giovedì 22 agosto 2019


The novelist’s “career program”

Il “programma di carriera” del romanziere
Le « programme de carrière » du romancier

We know well what led Simenon to leave Liege and go to Paris, to give up his secure job at the Gazette de Liège for entering the unknown of literary adventure. It was not just about writing, but about what and how to write. His aim was to write novels that would emerge from his inspiring vein, without constraints, in fact literature as he conceived it.
Young Simenon had three gifts that would help him achieving his goal. First he was humble. He knew perfectly well that a long period of training was waiting for him and that he would succeed only after a certain number of stages. Then he was a lucid and conscious programmer. In fact he saw the periods that he had to go through: first apprenticeship, in which he would have to accept any job on commission, he would have to write every kind of thing, but that would be a fundamental moment to enter the mechanism of the publishing world, to experiment narrative forms; second the semi-literature period, in which, besides the freedom of writing what he wanted, he nevertheless had to follow a certain set of rules (that of the detective novel) which would guide him (up to a certain point…) and constitute a point of reference. Only after this experience he could set sail and navigate in the sea of literature tout court.
His third gif was perseverance. Simenon never discouraged, not even with the repeated and famous denials of Colette, when he brought him his short stories that he wanted to be published in Le Matin. Wilful and perseverant, he modifies them, he followed the writer’s advices until he succeeded in having one published. He made fruit this experience, because he did not intend to skip step. It was as if he had defined a route plan to achieve his goals and followed it diligently.
But he also had instinct. Thus he could be convinced that, among the numerous characters he created, Maigret would be the right one on which he should bet everything, up to the point of come out with his own true name? His Chief Inspector with his investigations had not the characteristics of the rules of the genre. We think this was not by chance. From a rational point of view his publisher Fayard was right when thinking that this series would not have success. Yet intuitively Simenon felt otherwise, and in fact the writer’s feelings won over the publisher’s “data”.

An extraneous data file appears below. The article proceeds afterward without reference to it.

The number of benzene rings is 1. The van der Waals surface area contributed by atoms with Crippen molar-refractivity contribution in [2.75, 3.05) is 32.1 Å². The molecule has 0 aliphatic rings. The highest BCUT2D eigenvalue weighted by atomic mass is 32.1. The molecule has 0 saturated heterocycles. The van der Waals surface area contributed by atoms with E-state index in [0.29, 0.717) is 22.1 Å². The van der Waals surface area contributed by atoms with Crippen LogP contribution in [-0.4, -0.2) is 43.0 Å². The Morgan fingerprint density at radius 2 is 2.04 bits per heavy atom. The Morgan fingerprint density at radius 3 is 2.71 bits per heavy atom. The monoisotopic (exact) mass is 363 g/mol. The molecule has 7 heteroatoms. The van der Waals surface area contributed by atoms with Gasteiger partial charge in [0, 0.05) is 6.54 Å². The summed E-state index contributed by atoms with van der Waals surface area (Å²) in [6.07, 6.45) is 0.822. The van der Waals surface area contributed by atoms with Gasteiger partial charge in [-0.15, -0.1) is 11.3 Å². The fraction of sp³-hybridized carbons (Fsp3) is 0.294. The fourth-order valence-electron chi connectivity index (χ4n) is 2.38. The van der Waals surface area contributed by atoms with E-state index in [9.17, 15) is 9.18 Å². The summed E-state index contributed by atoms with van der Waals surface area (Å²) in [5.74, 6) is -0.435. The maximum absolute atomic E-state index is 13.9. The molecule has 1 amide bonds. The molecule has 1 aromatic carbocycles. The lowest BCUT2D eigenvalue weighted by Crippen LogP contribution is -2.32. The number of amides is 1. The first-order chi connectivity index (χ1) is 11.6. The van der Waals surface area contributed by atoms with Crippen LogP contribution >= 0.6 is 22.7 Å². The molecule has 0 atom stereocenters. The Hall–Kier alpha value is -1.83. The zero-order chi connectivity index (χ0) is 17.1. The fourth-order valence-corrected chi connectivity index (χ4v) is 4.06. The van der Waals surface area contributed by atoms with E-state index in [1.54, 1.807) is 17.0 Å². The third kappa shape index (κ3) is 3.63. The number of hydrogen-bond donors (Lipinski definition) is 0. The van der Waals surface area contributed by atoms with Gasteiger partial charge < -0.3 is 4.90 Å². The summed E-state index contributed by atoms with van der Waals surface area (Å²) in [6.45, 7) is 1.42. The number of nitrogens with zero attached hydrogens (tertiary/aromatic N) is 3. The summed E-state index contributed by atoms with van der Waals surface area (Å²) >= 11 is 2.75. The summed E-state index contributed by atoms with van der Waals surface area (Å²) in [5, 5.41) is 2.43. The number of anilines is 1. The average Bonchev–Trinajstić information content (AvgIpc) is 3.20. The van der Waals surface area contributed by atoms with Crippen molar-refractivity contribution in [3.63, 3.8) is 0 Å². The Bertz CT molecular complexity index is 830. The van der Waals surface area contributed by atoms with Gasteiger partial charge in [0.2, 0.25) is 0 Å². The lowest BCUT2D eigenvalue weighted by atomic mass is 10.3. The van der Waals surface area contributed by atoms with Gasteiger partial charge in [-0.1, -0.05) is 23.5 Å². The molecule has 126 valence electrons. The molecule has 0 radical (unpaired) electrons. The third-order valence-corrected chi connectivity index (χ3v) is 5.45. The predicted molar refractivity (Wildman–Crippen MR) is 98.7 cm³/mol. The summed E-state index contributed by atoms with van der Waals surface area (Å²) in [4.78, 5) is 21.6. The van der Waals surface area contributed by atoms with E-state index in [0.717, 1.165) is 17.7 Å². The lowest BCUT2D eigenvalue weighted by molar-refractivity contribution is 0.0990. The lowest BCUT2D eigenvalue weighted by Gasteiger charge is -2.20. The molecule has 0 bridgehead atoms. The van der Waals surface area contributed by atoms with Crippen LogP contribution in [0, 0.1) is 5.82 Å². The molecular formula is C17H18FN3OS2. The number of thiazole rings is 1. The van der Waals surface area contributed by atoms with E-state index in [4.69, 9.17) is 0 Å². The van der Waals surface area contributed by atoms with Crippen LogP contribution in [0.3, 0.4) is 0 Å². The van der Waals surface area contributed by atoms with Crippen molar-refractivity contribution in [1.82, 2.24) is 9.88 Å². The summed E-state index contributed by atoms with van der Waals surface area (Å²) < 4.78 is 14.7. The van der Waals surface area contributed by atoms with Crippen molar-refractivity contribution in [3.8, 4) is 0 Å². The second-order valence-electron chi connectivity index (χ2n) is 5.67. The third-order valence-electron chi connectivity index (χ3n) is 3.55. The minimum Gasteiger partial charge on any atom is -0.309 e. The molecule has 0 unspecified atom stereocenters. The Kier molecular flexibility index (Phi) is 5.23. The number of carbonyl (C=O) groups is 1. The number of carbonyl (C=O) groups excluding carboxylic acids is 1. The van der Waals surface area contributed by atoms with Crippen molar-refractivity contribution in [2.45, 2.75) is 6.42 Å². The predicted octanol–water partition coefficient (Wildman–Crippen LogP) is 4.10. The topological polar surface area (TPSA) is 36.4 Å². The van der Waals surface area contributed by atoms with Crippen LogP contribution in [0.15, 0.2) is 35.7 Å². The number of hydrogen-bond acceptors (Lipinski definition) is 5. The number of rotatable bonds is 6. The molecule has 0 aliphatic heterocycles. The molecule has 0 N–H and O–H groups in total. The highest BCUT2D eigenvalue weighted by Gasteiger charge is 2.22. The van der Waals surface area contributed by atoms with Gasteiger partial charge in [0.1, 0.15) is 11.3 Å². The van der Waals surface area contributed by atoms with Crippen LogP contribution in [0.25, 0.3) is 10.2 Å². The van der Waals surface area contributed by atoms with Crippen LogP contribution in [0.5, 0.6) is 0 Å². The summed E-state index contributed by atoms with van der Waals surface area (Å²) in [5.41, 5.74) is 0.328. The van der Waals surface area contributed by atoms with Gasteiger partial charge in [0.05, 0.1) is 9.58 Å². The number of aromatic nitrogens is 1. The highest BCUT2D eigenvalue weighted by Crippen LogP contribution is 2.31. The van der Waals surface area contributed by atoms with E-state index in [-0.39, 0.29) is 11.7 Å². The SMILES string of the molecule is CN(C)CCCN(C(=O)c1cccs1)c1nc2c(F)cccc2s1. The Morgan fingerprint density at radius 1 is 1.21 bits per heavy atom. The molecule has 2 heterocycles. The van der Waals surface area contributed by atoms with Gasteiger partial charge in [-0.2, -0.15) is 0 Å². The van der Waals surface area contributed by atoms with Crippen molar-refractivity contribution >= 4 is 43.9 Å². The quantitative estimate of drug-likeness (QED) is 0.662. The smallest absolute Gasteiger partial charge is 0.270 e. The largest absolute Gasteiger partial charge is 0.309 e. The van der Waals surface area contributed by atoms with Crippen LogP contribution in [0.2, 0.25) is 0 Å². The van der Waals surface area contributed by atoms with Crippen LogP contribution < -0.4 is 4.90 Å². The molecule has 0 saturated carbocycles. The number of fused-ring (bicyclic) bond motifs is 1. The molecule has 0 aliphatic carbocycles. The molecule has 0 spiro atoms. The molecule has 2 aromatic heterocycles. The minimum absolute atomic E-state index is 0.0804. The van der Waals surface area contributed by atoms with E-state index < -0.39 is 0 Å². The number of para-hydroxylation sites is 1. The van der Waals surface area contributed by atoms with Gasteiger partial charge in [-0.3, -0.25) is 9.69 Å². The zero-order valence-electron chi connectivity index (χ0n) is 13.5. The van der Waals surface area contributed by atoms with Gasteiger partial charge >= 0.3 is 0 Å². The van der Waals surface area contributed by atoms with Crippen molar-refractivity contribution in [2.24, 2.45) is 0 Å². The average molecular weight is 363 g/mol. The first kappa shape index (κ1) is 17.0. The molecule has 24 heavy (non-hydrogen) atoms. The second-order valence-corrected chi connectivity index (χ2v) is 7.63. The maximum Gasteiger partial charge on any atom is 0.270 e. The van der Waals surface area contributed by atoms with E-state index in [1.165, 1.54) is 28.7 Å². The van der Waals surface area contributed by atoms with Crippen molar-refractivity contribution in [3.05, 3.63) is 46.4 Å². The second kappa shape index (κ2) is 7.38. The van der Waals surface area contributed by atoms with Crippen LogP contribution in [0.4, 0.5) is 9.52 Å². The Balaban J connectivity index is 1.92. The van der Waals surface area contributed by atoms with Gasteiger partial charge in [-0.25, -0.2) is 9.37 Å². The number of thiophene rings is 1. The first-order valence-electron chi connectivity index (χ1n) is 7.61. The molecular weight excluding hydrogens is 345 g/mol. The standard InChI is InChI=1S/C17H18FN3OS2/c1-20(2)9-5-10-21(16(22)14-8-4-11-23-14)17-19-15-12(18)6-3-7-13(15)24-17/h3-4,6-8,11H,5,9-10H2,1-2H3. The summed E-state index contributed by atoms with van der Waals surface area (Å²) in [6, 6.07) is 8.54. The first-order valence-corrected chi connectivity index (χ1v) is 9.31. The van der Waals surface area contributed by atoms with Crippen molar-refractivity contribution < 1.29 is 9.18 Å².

Thus Simenon, with Maigret’s success, had entered semi-literature. His Chief Inspector brought him fame and popularity, but also the label of a detective novel author, which he had hard time shaking off. After the first series of nineteen investigations, Simenon considered Maigret’s chapter was closed and he began to have romans durs published by Fayard. Yet at that moment parties were reversed: Fayard wanted Simenon to go on writing Maigret novels, whereas the writer did not want anymore. His consecration as a novelist coincided with his entering Gallimard publishing house. Yet Gaston Gallimard also wanted him to write Maigret novels. Simenon managed to sustain a sabbatical for a few years, then arrived the moment of Maigret’s coming back. And this was a return for lifelong.
Yet if in the beginning Simenon had taken care to differentiate the romans durs from the Chief Inspector’s investigations, as years went by, the difference between the two types of production got more and more reduced, up to the point that it could not be anymore spoken about literary production and commercial production.
All things considered we can say that Simenon had respected his program and finally it worked ... and how well.

by Simenon-Simenon

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